Of course this is an extremely simplified way of figuring the break-even point, since it assumes that there are only two outcomes—success and failure. There’s actually an additional option: Don’t attempt a steal. The average value of staying put is captured in the starting win probability when the runner is on third, but there are lots of reasons why the actual value may differ from that average.

Let’s assume that the bases are loaded with two outs, and the calculated break even point is 50 percent. So in the normal situation, a steal attempt makes sense if the runner can make it home safely half the time. But what if the match-up is Albert Pujols against Sidney Ponson? The chance of Pujols reaching base is probably pretty close to 50 percent, and that would score at least the one run that a steal would bring in. And while the steal is limited to a single run, there’s a fairly good chance that Pujols could bring home multiple runners with a base hit.

Now, the value of the steal is reduced compared to the alternative of staying put and letting Pujols swing away. It’s possible to construct a more accurate break-even point based on the upcoming events, but that’s way too involved for this survey. I’ll continue to use the simple break-even point for the rest of the events, but keep in mind that the situation is a lot more complex than this analysis makes it sound.

Omar Vizquel (No. 1)

Date: Sept. 20, 2000
Opposing pitcher: Rheal Cormier
Base state: Bases loaded
Outs: 2
Leverage index: 3.8
Win value: 0.08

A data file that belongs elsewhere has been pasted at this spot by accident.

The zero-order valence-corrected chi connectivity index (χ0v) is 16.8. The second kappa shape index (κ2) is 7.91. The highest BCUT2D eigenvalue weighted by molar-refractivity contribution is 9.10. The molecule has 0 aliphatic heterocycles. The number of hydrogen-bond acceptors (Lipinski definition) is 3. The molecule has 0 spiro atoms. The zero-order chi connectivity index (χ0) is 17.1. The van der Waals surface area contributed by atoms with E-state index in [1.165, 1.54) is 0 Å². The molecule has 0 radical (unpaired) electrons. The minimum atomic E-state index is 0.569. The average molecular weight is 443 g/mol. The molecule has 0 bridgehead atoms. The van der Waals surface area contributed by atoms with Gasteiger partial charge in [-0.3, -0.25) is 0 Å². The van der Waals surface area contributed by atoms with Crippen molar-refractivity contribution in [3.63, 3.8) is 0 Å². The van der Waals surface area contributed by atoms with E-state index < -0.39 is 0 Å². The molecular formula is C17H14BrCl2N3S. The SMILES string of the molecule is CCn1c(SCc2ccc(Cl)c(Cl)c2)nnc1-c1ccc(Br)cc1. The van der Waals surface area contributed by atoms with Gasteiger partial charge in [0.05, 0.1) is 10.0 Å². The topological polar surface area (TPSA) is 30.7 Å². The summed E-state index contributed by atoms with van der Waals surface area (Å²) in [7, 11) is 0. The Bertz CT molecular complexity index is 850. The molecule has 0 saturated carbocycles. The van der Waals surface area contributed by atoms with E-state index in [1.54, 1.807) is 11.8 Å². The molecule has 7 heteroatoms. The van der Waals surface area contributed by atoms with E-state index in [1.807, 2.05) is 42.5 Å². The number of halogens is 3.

Break-even point: 56 percent

The situation: After the Indians closed their deficit to a single run in the top of the fifth, and a walk to Manny Ramirez loaded the bases, the Red Sox brought in Rheal Cormier to face Jim Thome with two outs. The shift was on, leaving Lou Merloni as the only infielder left of second base. This allowed Vizquel to take a huge lead off third. He took off for home and scored to tie the game without ever drawing a throw.

The reaction:

“I tried to scream (to Cormier) but he had already gone. It was a great play on (Vizquel’s) part.”
—Lou Merloni, courtesy of the Boston Herald by way of ESPN

Raul Mondesi

Date: April 17, 2001
Opposing pitcher: Randy Keisler
Base state: Runners on second and third
Outs: 2
Leverage index: 2.34
Win value: 0.08
Break-even point: 46 percent

The situation: In the bottom of the third inning, the Blue Jays were trailing the Yankees 3-2, and had runners on second and third with two out. With Keisler pitching out of the windup, Mondesi broke for home and scored easily as the pitch sailed high.

The reaction:

“I didn’t swing so I didn’t kill him. It wasn’t rehearsed, I’ll tell you that much.”
Jose Cruz, courtesy of ESPN

Roger Cedeno

Date: June 29, 2002
Opposing pitcher: Ted Lilly
Base state: Runner on third
Outs: 2
Leverage index: 0.84
Win value: 0.05
Break-even point: 31percent

The situation: With the Mets already holding a three-run lead in the top of the fourth inning, the Yankees and Lilly probably didn’t expect Cedeno to try for home with Edgardo Alfonzo at the plate. Lilly chose to pitch from the windup, and that gave Cedeno the jump he needed to scamper home safely.

The reactions:

“Bobby (manager Bobby Valentine) yelled, ‘Roger, go!’ One guy whose voice I can recognize is Bobby’s. I looked over at the dugout like, ‘You sure?’ I just took a chance. I’m glad it worked. You’ve got to make things happen.”